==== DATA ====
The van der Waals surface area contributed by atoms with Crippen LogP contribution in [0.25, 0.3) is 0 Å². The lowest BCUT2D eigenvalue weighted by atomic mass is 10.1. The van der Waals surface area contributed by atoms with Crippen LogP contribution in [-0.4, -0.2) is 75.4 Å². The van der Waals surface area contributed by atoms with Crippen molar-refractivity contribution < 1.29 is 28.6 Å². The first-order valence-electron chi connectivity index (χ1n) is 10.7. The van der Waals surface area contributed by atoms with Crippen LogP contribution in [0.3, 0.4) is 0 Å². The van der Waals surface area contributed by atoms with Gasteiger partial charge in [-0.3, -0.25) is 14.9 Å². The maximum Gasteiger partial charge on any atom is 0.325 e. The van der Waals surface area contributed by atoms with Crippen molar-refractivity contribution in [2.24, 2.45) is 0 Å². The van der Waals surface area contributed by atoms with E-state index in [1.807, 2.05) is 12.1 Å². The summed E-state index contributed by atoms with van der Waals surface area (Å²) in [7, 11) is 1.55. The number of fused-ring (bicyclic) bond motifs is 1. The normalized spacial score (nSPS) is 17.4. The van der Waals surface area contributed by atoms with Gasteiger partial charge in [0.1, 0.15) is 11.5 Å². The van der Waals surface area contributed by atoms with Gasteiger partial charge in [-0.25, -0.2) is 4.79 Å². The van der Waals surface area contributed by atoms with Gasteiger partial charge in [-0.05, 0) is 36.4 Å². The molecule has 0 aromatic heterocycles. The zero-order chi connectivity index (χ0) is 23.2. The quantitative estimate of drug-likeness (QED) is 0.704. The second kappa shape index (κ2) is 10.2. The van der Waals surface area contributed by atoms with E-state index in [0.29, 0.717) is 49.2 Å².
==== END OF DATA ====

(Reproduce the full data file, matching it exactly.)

The van der Waals surface area contributed by atoms with Crippen LogP contribution in [0.25, 0.3) is 0 Å². The lowest BCUT2D eigenvalue weighted by atomic mass is 10.1. The van der Waals surface area contributed by atoms with Crippen LogP contribution in [-0.4, -0.2) is 75.4 Å². The van der Waals surface area contributed by atoms with Crippen molar-refractivity contribution < 1.29 is 28.6 Å². The first-order valence-electron chi connectivity index (χ1n) is 10.7. The van der Waals surface area contributed by atoms with Crippen LogP contribution in [0.3, 0.4) is 0 Å². The van der Waals surface area contributed by atoms with Gasteiger partial charge in [-0.3, -0.25) is 14.9 Å². The maximum Gasteiger partial charge on any atom is 0.325 e. The van der Waals surface area contributed by atoms with Crippen molar-refractivity contribution in [2.24, 2.45) is 0 Å². The van der Waals surface area contributed by atoms with E-state index in [1.807, 2.05) is 12.1 Å². The summed E-state index contributed by atoms with van der Waals surface area (Å²) in [7, 11) is 1.55. The number of fused-ring (bicyclic) bond motifs is 1. The normalized spacial score (nSPS) is 17.4. The van der Waals surface area contributed by atoms with Gasteiger partial charge in [0.1, 0.15) is 11.5 Å². The van der Waals surface area contributed by atoms with Gasteiger partial charge in [-0.25, -0.2) is 4.79 Å². The van der Waals surface area contributed by atoms with Gasteiger partial charge in [-0.05, 0) is 36.4 Å². The molecule has 0 aromatic heterocycles. The zero-order chi connectivity index (χ0) is 23.2. The quantitative estimate of drug-likeness (QED) is 0.704. The second kappa shape index (κ2) is 10.2. The van der Waals surface area contributed by atoms with E-state index in [0.29, 0.717) is 49.2 Å².